Be able if necessary to learn from the capitalists. Adopt whatever they have that is sensible and advantageous.-Lenin
THE resurrection of these words of Lenin's by Khrushchev at the November Plenum of the Communist Party in 1962 surprised many Western observers. Against the backdrop of recent Soviet economic growth, it may appear somewhat anomalous to see the Soviets contemplating the adoption of some of our basic economic methods.
Especially intriguing is the suggestion by some Russian economists that profits in Soviet industry should be given a more functional role. Actually, upgrading the significance of profits and acknowledging shortcomings in their system of economic planning is nothing new for Soviet economists; in their candid moments, they often raise both issues. What is new is that some specific proposals related to these matters have been singled out for national consideration.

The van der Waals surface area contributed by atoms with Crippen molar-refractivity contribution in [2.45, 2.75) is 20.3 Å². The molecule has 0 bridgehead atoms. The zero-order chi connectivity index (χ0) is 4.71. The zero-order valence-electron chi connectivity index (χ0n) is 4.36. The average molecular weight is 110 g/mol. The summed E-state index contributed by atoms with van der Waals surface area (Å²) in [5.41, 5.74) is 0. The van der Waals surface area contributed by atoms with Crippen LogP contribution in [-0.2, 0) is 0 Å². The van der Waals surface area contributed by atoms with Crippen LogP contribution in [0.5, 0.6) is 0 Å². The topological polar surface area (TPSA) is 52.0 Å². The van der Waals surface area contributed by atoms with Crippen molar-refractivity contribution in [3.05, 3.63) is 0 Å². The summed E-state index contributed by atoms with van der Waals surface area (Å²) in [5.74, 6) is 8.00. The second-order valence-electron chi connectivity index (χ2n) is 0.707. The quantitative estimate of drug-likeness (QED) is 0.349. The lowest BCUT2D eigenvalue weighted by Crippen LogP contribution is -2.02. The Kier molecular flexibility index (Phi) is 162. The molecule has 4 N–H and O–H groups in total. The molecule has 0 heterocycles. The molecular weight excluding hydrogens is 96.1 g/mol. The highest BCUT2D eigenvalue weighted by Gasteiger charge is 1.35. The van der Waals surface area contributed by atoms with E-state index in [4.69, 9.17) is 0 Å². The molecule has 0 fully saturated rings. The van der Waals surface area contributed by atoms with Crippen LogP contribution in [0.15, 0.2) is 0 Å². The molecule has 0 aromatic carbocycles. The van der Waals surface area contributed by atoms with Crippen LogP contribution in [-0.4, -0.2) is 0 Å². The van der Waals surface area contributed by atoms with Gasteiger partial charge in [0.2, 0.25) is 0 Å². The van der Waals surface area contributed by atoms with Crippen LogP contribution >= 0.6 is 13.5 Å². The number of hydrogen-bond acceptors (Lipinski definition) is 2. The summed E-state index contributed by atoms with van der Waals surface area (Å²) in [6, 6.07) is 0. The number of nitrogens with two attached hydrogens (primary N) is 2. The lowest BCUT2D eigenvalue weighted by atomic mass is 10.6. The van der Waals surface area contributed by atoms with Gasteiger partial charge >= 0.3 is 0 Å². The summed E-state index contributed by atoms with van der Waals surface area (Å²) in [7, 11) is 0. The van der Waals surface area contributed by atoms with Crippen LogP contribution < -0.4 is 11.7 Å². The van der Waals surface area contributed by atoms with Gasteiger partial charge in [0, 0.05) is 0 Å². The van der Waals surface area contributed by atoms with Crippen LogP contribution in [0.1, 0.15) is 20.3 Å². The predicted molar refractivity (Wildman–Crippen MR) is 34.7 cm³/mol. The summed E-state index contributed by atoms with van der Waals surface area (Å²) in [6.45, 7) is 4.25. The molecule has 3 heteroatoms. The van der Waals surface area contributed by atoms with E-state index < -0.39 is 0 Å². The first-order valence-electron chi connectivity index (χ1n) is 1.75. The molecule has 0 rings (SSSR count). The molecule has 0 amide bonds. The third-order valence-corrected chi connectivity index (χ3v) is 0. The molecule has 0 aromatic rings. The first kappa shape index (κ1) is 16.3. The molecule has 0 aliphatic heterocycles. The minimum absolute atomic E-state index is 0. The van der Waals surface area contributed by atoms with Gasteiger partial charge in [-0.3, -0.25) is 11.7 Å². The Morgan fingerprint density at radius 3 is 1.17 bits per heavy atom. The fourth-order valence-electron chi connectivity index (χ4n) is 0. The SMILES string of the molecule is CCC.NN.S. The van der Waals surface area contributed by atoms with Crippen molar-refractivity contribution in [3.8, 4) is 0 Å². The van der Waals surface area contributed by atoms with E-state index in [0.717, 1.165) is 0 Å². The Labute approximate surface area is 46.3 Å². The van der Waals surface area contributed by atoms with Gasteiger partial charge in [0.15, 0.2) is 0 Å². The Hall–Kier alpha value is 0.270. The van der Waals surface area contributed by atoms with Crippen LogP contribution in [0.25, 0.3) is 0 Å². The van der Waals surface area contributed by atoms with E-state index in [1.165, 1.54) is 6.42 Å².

With Khrushchev's approval, the suggestions of E. Liberman, Professor at the Kharkov Engineering and Economics Institute, have become the focus of one of the most provocative and far-reaching discussions in Soviet economic thought.[i] The current dispute is second in intellectual vigor only to the debates of the 1920s which preceded the decision to industrialize. Unlike other recent economic disagreements, this one is marked by freedom and openness. Absent is the use of doctrinal citation and flag-waving. In contrast to the average Soviet economic discussion, almost no appeal is made to Marx, Lenin or even Khrushchev for ideological justification. Paeans to the superiority of the Soviet Union over the United States, a prerequisite in almost all past debates, have suddenly disappeared. In what appears to be an attempt to probe the essence of the problem, ideas are left to stand or fall on their own merit.
While the tone of the debate is itself significant, of even greater importance are the implications of the proposals being made and the reasons why they are being raised at this time. Before we examine these matters let us outline the general goals of Liberman's economic reforms
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